Public-Private Partnerships as a policy instrument to advance green growth
Public-Private Partnership (PPP) has become a popular concept for green growth projects. Part of the attraction of PPP is its traditional benefits – financial value for the taxpayers from risk diversification, synergies through knowledge diffusion and increasing accountability and transparency among stakeholders, etc. When the authors for the report Green Growth in Practice: Lessons from Country Experiences got together a year and a half ago, we were curious to find out what would be the additional advantages of introducing this partnership as a policy instrument to advance green growth.
We first expanded the scope of the partnership beyond PPP to Public-Private-Collaboration (PPC) to include those practices with governance structure that allows more discretion to the private entities. Numerous case studies were analyzed to identify appropriate pairing of different capabilities that public and private stakeholders can bring to the table for the best outcome. Fourteen cases were analyzed to demonstrate different types of PPC in our chapter. Thorough investigation of these best practices resulted in a number of possible areas where PPC can better support green growth, three of which are explored in depth in the chapter.
First, PPC plays an important role in spurring innovation and further creating markets. Government can support R&D in the initial stage through financial and non-financial assistance, bringing forward technology breakthrough and reducing the risks of private sector investment. As technologies mature, the public sector then can adopt policies that provide “long, loud and legal” policy frameworks to unlock capital for green growth. Continuous signal for sufficient investment certainty to the private sector will also contribute to building confidence and ensuring the enabling environment for another innovation.
Second, PPC has proven effective in management of natural resources. Government policies have existed to have control over natural resources to prevent over-exploitation through quotas, allocation of access rights or stricter measures. Such public led approaches have often failed mainly due to the limited government capacity of monitoring and enforcement. PPC, on the other hand, can create a shared understanding of the value of natural resources, enabling the development of more effective management practices and participation from the private sector. We were able to identify several good practices, among which ecosystem valuation was introduced as a popular instrument to encourage the private sector’s role through providing economic incentives. As a growing trend yet complicated scheme in practice, this policy instrument is worthwhile to be analyzed in depth for the next GGBP publication.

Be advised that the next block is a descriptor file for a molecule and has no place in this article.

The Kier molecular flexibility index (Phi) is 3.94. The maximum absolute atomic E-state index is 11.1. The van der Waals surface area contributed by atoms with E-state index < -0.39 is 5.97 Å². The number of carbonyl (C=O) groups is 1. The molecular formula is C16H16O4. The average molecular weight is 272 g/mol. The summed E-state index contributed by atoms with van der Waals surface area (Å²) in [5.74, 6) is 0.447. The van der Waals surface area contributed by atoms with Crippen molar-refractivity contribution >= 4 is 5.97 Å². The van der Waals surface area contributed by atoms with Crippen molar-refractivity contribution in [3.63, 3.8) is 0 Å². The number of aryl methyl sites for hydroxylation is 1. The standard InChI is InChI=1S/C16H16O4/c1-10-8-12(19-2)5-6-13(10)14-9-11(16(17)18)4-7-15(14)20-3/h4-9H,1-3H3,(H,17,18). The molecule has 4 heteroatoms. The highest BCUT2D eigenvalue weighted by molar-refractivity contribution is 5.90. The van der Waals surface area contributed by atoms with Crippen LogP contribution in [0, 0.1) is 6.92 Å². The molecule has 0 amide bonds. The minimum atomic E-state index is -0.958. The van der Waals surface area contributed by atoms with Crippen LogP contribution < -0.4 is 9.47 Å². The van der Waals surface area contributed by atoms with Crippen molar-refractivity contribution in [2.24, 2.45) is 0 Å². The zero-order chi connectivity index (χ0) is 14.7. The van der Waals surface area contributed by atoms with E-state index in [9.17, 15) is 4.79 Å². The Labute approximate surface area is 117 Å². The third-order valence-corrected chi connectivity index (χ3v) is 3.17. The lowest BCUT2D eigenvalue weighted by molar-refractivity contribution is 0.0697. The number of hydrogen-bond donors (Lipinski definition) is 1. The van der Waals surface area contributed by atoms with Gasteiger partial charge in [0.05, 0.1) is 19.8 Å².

Third, PPC enables the development of large-scale green infrastructure as well as smaller scale distributed systems. As PPP has traditionally proven to work well in infrastructure projects, certain PPC approaches also play a critical role in advancing green infrastructure more cost effectively. Another interesting finding was that PPC is especially valid for smaller scale distributed infrastructure investment by overcoming financial constraints for new market development and weakest link problems in the system. Examples in the chapter include irrigation systems for smallholder farmers, infrastructure development for production and distribution of biodiesel, off-grid rural renewable energy, and the use of ICT infrastructure within the agricultural sector in developing countries.
As we expected our main audience to be policy makers for green growth, we also introduced common success factors that they need to consider, see below:
- The establishment of a forum that brings actors together in a way that builds trust and enables innovation.
- The development of a shared vision, supported by clear goals, clear definition of roles and responsibilities.
- Transparency and accountability within the partnership and of its outcomes.
- Deep and thorough stakeholder engagement at all stages.
Interviewing government officials and experts from the private sector, we concluded that PPC, is not one-size-fit-all solution. Stakeholders should consider and balance risks, costs and benefits of PPC approaches before undertaking a project and decide whether to take on the PPC approach and which types of PPC can work best.
 Hamilton, K. (2009). Unlocking Finance for Clean Energy: The Need for ’Investment Grade’ Policy Energy. Environment and Development Programme Paper (No. 09/04). London: Chatham House.
The opinions expressed herein are solely those of the authors and do not necessarily reflect the official views of the GGKP or its Partners.